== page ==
Now in its third season, Netflix’s Never Have I Ever is becoming less and less a series about brown people and more like an American show that just happens to have brown people in it. The culturally specific observations that made it such a breath of aromatic air in seasons one and two have been replaced with the staleness of a generic high school comedy.
As breezy as always but noticeably skittish about unpacking the seriousness at its core, Never Have I Ever in season three concerns itself mainly with its teenage heroine Devi Vishwakumar’s sex life. But because the show had already wrapped up an engaging will-they-won’t-they narrative with the school jock Paxton Hall-Yoshida and also the nerdy Ben Gross in previous seasons, it finds itself at an unexpected crossroads this time around.
With nowhere to turn, the show decides to manufacture new obstacles for Devi to overcome. Across 10 short-ish episodes, it hurls her from one boy to the next, and has her repeat the same mistakes over and over again until you begin to wonder if Karan Johar himself is performing contortions behind-the-scenes to poke his nose into Devi’s private life. For instance, the script turns into both a Cupid and a contraceptive as it throws Devi and Paxton into intimate situations, only to stop them from having sex because it knows that it isn’t the season finale yet.
And as weird as this might sound, losing her virginity is Devi’s primary goal this season, as she emerges from the grief of losing her father, and the emotional toll of dating two boys simultaneously last season. Needless to say, she blows it with multiple people. For some reason, series creators Mindy Kaling and Lang Fisher seem to working under the assumption that the show will face an existential threat if it’s not actively pushing Devi into a love triangle of some sort.
So, this season, it introduces another cute boy to the ensemble. He’s called Nirdesh, and he exists purely as plot buffer to distract Devi until she regains her senses. Nirdesh’s entire storyline comes across as a waste of time, and it’s made worse because it’s conflated with a parallel plot involving their mothers. Played by the wonderful Poorna Jagannathan, Nalini had always been my favourite character on the show, but the mildly worrying signs that had begun to poke their heads out of the sand in season two are now fully running wild. Sidelined with an aimless comedic track with Nirdesh’s irritating mom, Nalini is all but forgotten this season. It can’t help but feel like the show has run out of ideas for not just her, but every other character as well.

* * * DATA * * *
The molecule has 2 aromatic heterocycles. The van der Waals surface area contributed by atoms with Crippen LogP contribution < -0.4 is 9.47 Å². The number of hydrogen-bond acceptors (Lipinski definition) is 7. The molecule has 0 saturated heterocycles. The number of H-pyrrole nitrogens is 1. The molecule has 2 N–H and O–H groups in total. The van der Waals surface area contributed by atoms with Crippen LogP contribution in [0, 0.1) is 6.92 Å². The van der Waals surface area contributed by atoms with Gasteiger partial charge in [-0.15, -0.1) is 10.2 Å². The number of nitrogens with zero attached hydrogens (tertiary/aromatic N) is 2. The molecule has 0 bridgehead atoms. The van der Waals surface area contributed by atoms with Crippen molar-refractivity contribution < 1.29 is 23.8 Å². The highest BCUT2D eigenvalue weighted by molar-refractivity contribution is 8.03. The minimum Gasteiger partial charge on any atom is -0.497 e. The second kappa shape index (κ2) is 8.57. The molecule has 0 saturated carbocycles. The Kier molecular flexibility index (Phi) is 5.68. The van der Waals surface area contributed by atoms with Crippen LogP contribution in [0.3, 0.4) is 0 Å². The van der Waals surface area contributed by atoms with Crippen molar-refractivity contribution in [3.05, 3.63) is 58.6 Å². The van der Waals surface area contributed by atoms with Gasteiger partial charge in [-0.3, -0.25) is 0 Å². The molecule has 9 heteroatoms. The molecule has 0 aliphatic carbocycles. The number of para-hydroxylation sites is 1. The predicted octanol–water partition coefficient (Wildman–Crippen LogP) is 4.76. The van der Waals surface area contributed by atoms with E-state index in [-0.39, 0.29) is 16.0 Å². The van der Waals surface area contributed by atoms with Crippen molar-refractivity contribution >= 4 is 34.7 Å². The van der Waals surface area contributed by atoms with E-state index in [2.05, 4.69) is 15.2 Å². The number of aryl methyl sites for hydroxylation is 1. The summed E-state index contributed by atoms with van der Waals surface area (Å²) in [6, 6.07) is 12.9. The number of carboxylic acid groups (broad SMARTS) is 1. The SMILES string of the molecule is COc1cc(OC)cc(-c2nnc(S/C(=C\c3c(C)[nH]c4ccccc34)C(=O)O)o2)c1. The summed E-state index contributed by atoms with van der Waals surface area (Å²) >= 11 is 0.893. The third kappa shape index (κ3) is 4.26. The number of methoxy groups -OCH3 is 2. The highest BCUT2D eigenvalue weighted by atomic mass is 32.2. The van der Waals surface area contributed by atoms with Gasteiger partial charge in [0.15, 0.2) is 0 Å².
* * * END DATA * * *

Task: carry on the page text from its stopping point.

People that had nicely-rounded arcs previously now just exist in service of Devi. Her friends Eleanor and Fabiola have their own romances on the side, but since even they aren’t invested in them, how can the show expect the audience to be? Ben literally disappears for what seems like full episodes, while the show contrives increasingly unbelievable ways for Paxton to remain relevant. On one occasion, he randomly finds himself in the same room as Fabiola, and decides to give her some relationship advice. Later, he bonds with Ben at a hospital, but the show doesn’t mine this scenario for dramatically rich material. Instead, the sequence ends with Ben and Paxton having developed a cordial friendship, without ever telling you why and how.
This feeling of being utterly stumped by the show’s narrative choices happens way too often in season three. Not only does Devi go back and forth on her feelings for several people, so do other characters. After a point, you begin to cry wolf and wonder whom to believe at all. Heartbreaks are cured with hugs, and love strikes with the frequency of hunger pangs on a hot summer day. There are no real stakes.
This doesn’t mean that Never Have I Ever has to suddenly throw its characters into an Euphoria-adjacent universe to be ‘serious’. Nor does it need to be as forthright about intimacy as Netflix’s own Sex Education. It might be hard to believe, but all three shows are about people roughly the same age. And this only proves how ripe the high-school sandbox is for storytelling. But even though the characters in Never Have I Ever have grown up — some are actually over 18 now — the show’s sensibilities haven’t evolved with them. Which means that Devi and the gang can routinely find themselves in grown-up situations, only for the series to avert its eyes. It never did this before. And this can’t help but feel disappointing. It’s whitewashing on a thematic level.